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April 9, 2012 4:04 AM   Subscribe

I have a beautiful old book of poetry by Yeats but, at some point in its past, the binding has been badly water damaged. A few years ago, to my great excitement, I noticed that it was signed by Yeats. I am not intending to sell the book, but I want to look after it. What should I do? Will getting the book properly restored reduce its value?
posted by BadMiker to Media & Arts (4 answers total) 1 user marked this as a favorite
Have a read through Wikipedia's section on Bookinding -- Conservation and Restoration. Short answer, proper work: no.

...but I think before talking to a binder you'd want to look at figuring out how to authenticate the signature. Lots of people "autograph" books for whatever flight of fancy. That you managed to obtain this without knowing of a genuine inscription from Yeats is very peculiar and suggests somebody else had taken a look and written it off as somebody else's hand. What's the story of how it came to you?

Know also that beautiful old books of poetry are also not worth a terrific amount of money and if has a regular cloth binding and fake autograph it will likely to be cheaper to go out and buy a non-damaged identical copy. Sadly. Do you have a picture of the book...?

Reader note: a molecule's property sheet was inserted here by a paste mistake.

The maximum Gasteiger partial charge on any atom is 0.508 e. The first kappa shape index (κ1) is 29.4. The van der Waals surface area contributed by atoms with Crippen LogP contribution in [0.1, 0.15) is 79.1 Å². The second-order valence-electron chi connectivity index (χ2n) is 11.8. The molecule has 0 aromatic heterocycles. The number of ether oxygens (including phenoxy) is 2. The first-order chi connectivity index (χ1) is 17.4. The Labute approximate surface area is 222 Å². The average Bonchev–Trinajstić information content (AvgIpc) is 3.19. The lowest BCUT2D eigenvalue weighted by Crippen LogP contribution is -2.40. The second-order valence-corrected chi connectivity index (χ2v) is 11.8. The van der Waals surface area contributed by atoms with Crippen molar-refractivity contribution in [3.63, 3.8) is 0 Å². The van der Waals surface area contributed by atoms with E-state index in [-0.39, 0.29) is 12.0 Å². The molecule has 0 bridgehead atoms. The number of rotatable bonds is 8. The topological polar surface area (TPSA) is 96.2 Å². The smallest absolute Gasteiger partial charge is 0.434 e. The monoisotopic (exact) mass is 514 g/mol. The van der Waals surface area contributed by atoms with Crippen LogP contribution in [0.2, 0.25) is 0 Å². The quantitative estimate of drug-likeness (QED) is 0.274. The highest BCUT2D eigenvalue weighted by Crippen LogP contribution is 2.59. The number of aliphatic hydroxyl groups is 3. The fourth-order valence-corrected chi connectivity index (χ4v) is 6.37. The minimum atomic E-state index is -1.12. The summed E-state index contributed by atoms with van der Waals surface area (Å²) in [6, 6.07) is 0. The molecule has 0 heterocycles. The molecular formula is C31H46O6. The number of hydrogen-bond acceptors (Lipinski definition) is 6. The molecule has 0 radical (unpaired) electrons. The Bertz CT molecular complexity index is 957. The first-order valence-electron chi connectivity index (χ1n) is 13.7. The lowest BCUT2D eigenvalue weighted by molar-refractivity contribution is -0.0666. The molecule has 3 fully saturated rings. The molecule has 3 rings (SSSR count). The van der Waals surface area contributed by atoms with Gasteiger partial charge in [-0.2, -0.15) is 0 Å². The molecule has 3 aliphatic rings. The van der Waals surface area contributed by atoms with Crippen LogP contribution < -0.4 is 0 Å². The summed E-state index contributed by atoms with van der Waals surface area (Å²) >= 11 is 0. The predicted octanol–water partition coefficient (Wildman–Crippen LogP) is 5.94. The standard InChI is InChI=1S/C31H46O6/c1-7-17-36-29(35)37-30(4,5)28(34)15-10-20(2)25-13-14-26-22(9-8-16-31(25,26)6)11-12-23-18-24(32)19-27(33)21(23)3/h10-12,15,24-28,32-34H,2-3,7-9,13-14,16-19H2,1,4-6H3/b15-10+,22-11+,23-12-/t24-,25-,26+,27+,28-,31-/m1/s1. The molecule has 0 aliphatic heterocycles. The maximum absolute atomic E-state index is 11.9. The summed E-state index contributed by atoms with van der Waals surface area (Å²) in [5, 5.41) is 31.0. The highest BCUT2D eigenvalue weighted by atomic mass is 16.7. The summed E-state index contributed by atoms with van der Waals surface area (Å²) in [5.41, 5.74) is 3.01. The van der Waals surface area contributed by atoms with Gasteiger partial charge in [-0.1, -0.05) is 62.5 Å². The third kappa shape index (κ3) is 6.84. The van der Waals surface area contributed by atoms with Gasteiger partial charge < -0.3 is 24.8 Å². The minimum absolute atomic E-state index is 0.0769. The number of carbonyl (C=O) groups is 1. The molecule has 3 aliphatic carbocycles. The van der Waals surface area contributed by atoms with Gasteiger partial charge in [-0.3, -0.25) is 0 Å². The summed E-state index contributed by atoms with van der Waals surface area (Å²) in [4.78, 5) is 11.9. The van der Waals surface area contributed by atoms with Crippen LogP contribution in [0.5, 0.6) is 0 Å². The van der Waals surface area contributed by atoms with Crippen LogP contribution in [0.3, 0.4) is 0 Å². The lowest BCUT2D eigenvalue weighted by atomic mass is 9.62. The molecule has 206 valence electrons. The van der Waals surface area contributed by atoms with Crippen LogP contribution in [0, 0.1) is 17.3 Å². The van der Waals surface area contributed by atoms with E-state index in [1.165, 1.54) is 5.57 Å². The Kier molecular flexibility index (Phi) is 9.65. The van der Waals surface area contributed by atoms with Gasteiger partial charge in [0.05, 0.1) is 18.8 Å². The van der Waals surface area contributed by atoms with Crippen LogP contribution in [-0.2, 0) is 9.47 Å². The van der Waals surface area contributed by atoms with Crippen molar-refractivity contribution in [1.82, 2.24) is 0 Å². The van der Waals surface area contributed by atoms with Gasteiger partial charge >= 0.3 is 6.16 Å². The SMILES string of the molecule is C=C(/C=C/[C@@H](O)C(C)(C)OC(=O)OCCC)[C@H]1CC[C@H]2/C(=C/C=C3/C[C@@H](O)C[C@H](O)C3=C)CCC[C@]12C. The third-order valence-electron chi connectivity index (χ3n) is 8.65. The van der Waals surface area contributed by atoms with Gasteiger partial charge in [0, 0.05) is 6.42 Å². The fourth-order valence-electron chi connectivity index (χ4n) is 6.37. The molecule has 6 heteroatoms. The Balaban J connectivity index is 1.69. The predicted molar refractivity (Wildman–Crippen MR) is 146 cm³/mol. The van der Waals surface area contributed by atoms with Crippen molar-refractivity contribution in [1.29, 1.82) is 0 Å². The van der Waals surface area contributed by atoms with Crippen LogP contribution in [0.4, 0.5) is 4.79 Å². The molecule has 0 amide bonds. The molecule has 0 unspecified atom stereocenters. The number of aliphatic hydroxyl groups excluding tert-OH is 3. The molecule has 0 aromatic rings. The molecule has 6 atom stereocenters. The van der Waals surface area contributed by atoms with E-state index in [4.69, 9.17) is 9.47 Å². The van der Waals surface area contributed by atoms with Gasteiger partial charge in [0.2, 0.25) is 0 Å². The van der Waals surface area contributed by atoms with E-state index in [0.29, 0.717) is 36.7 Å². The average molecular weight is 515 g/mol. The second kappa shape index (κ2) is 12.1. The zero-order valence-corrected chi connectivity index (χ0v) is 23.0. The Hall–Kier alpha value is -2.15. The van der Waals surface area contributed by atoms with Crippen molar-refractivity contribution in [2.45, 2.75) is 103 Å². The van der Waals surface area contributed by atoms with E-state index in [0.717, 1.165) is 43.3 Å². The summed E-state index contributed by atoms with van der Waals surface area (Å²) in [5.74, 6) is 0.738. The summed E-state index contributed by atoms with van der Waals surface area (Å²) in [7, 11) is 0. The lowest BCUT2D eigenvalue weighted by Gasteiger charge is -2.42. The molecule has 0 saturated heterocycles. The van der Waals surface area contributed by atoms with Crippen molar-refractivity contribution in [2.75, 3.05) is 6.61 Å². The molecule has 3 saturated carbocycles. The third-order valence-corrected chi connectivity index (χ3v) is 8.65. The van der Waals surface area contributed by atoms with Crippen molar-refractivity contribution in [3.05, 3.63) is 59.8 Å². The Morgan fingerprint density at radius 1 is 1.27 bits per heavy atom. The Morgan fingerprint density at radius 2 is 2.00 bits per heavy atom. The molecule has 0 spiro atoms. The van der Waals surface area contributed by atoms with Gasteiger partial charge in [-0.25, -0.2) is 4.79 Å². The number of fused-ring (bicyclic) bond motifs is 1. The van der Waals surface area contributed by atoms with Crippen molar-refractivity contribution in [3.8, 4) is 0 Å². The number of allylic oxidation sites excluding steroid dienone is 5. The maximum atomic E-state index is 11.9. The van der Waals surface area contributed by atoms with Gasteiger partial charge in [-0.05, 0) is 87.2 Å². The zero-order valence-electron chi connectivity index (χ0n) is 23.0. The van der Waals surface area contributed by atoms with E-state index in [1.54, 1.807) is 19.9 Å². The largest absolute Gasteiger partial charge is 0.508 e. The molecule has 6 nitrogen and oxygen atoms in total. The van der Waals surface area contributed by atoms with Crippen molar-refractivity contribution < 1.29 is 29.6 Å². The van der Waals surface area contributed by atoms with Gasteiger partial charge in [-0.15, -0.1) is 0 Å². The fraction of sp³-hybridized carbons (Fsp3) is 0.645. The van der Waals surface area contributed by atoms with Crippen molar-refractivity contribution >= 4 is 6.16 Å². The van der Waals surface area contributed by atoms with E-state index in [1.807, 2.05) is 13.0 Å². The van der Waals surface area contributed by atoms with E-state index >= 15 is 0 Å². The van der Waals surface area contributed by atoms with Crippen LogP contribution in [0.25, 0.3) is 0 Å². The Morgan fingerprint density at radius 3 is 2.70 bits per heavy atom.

(I do thoroughly apologise if you are sitting on a beautifully-bound treasure with solid documentation about WB's interaction with it)
posted by kmennie at 5:42 AM on April 9, 2012


This is what is should look like.

The signature appears to be genuine; the ink looks right and it appears to be the same as other examples of his signature I have seen. The autograph is below a picture of Yeats, and is in a similar brown ink; it's easy to mistake it for part of the picture. It wasnt until I felt the indentation of the nib I realised it was different. There's no provenance though, and I have no idea how it came to be signed. I bought the book as water-damaged from a jumble sale.

On further research, the book is not particularly valuable. I suppose one option would be to get a good copy and transfer the picture page, with signature, into it.
posted by BadMiker at 6:16 AM on April 9, 2012

Here's a page from the Bookman's Catalogue that says from 1912 on that book was printed with a facsimile signature under the portrait. So it's probably just a printed signature.
posted by interplanetjanet at 6:26 AM on April 9, 2012

Dammit! The cold light of truth.

posted by BadMiker at 6:47 AM on April 9, 2012

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